Changes in measured resting energy expenditure after Roux-en-Y gastric bypass for clinically severe obesity.Surgery 1997; 122(5):943-9S
Roux-en-Y gastric bypass (RYGB) results in sustained weight loss and amelioration of comorbid conditions in patients with clinically severe obesity. The mechanism of weight loss after RYGB is not well defined. The objective of this study was to document the changes in measured resting energy expenditure (MREE) over time in patients with clinically severe obesity after RYGB.
We prospectively studied MREE in 70 patients (11 male, 59 female; body mass index [BMI], 40 to 80 kg/m2) treated by RYGB. MREE was measured by indirect calorimetry before operation and at 6 weeks and 3, 6, 12, 18, and 24 months after operation. Patients were stratified to hypometabolic ([HM] MREE less than 85% of Harris-Benedict [HB] predicted; n = 22) or normal metabolic rate ([NM] MREE +/- 15% HB predicted; n = 48) before operation; mean BMIs were HM, 53.4 +/- 11.0 kg/m2; NM, 51.4 +/- 9.8 kg/m2; p = not significant. MREE, weight loss, percent excess body weight loss (EWL), and energy intake were determined at each time point.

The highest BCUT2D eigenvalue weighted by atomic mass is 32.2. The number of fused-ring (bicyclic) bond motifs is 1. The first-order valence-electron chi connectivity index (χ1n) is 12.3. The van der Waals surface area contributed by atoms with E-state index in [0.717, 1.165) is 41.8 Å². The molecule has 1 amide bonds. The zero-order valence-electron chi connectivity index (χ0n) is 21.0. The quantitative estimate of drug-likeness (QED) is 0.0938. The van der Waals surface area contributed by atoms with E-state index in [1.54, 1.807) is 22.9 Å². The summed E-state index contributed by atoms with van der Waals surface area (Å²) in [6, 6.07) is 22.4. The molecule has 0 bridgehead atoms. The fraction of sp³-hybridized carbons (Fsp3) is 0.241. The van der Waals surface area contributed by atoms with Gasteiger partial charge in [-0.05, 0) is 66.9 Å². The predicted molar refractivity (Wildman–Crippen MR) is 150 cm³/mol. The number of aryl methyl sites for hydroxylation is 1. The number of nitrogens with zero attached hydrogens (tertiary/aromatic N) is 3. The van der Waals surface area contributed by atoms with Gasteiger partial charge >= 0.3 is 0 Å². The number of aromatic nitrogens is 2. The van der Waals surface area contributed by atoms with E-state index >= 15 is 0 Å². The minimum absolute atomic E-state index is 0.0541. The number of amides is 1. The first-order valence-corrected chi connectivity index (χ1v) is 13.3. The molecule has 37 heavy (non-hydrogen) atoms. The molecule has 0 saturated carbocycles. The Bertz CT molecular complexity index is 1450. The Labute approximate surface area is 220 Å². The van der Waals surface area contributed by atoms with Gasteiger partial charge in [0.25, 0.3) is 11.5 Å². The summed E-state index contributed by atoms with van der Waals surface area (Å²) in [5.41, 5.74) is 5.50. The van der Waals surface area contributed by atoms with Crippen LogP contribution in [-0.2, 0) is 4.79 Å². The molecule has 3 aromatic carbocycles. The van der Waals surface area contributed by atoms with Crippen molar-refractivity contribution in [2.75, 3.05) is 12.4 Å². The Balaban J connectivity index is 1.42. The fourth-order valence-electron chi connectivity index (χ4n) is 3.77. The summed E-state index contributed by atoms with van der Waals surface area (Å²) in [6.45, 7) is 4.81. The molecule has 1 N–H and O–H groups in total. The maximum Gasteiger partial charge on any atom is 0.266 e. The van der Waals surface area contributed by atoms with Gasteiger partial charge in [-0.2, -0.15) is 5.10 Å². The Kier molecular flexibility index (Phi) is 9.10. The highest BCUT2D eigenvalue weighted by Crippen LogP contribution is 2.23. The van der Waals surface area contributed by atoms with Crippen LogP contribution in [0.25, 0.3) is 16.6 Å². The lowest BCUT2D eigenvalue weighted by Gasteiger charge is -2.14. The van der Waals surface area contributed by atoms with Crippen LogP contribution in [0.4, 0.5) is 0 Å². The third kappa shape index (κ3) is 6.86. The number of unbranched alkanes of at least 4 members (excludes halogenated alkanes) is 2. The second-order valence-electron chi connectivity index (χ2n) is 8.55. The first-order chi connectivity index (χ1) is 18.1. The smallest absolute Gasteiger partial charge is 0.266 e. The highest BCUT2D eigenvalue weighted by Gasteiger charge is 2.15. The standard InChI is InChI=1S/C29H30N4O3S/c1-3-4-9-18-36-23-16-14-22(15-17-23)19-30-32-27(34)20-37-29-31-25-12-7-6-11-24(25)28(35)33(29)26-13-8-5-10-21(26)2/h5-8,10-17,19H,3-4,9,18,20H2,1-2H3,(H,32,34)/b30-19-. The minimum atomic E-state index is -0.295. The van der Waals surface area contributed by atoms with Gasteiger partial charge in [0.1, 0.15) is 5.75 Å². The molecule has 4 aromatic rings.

Overall, MREE was significantly less than HB-predicted REE before operation (90 +/- 28%), but rose to become equal to the HB-predicted REE by 6 weeks (96 +/- 15%) and remained so. When stratified by initial metabolic rate, MREE increased significantly in the HM patients by 6 weeks, from 1329 +/- 604 kcal/day (55% of HB predicted) to 1882 +/- 398 kcal/day (88% of HB predicted) (p < 0.001), and MREE remained normal (2332 +/- 484 kcal/day to 2029 +/- 410 kcal/day) in the NM patients. Percent EWL was similar in both groups at each time. Energy intake was 2603 +/- 982 kcal/day before operation and fell to 815 +/- 196 kcal/day at 3 months, 969 +/- 241 kcal/day at 6 months, 1095 +/- 307 kcal/day at 12 months, 1259 +/- 466 kcal/day at 18 months, and 1373 +/- 620 kcal/day at 24 months, and was similar between the groups at each time point. Percent HB-predicted REE increased significantly after operation despite a significant decrease in energy intake.
RYGB is associated with significant changes in MREE over time. In NM patients MREE fell over time consistent with weight loss but remained normal, whereas patients who were hypometabolic exhibited increases in MREE toward normal. These changes in MREE occurred despite reduced energy intake comparable to a very low calorie diet. This paradoxical effect on MREE may contribute to the enhanced weight loss associated with RYGB.